Orlando drop tower operator adjusted sensors in seat teen fell from, making ride unsafe, report shows

Tyre Sampson, 14, fell to his death at ICON Park on March 24

Memorial at ICON Park ride where 14-year-old boy fell from drop tower. (Copyright 2022 by WKMG ClickOrlando - All rights reserved.)

ORLANDO, Fla. – An independent forensic engineering firm hired in the investigation into a teen’s fatal fall from an Orlando drop tower found the operator of the thrill ride manually adjusted the sensors in the seat he was in, which made the ride unsafe.

WKMG-TV in Orlando reports that Florida Commissioner of Agriculture and Consumer Services Nikki Fried announced Quest Engineering & Failure Analysis’ findings, in the investigation into the death of 14-year-old Tyre Sampson. The firm’s 14-page report determined the ride itself did not have an electrical or mechanical failure but a manual adjustment in the seat Sampson was in allowed the ride to operate even when it was unsafe.

READ REPORT: Quest Engineering and Failure Analysis’ findings

Fried said the operator of the Orlando FreeFall made “manual adjustments to the ride resulting in it being unsafe” and allowed the harness’ restraint opening to be “almost double” of the normal opening range.

The report shows the harness sensor of the seat Sampson was in was “manually loosened, adjusted, and tightened to allow a restraint opening of near 7 inches.”

During the ride’s descent and slowing, the boy slipped through the gap, “which may have expanded several inches due to inherent seat and harness compliance,” the report said.

“These misadjustments allow the safety lights to illuminate, improperly satisfying the ride’s electronic safety mechanisms that allow the ride to operate even though Mr. Sampson was not properly secured in the seat,” Fried said. “As noted in the report, there are many other potential contributing factors that may have played a role in the incident. And that is what our department is continuing to investigate.”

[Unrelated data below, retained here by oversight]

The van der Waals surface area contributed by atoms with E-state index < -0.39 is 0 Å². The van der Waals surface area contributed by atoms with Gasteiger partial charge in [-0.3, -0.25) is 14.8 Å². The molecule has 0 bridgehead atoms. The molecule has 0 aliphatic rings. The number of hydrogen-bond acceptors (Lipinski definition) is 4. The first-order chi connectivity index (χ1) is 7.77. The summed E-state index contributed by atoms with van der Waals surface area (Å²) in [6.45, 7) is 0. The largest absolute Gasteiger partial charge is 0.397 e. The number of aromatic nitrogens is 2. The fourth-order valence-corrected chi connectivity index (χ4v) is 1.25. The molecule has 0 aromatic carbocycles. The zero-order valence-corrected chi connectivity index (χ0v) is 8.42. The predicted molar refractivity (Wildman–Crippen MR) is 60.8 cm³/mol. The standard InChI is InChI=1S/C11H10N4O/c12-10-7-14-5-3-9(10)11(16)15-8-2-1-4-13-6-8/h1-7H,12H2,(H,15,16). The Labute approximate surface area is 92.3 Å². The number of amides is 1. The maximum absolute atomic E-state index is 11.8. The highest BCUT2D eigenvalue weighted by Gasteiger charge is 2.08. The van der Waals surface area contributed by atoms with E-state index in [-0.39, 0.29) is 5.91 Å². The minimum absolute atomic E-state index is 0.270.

While these other factors are being investigated, Fried said the Orlando FreeFall will be closed indefinitely. The department will continue its investigation to determine whether there will need to be any rule or legislative changes, she said.

Fried’s office released pages of state statute and the permitting and inspection requirements for rides in Florida after the boy’s death. The list includes testing, signage, and training -- all of which the investigation is expected to scrutinize. FDACS released the official “stop operation order,” which became effective a day after Sampson died.

The stop order said the FreeFall ride is “considered an immediate serious danger to public health, safety, and welfare and may not be operated for patron use until it has passed a subsequent inspection.”

About the Author:

Brenda Argueta is a digital journalist who joined ClickOrlando.com in March 2021. She graduated from UCF and returned to Central Florida after working in Colorado.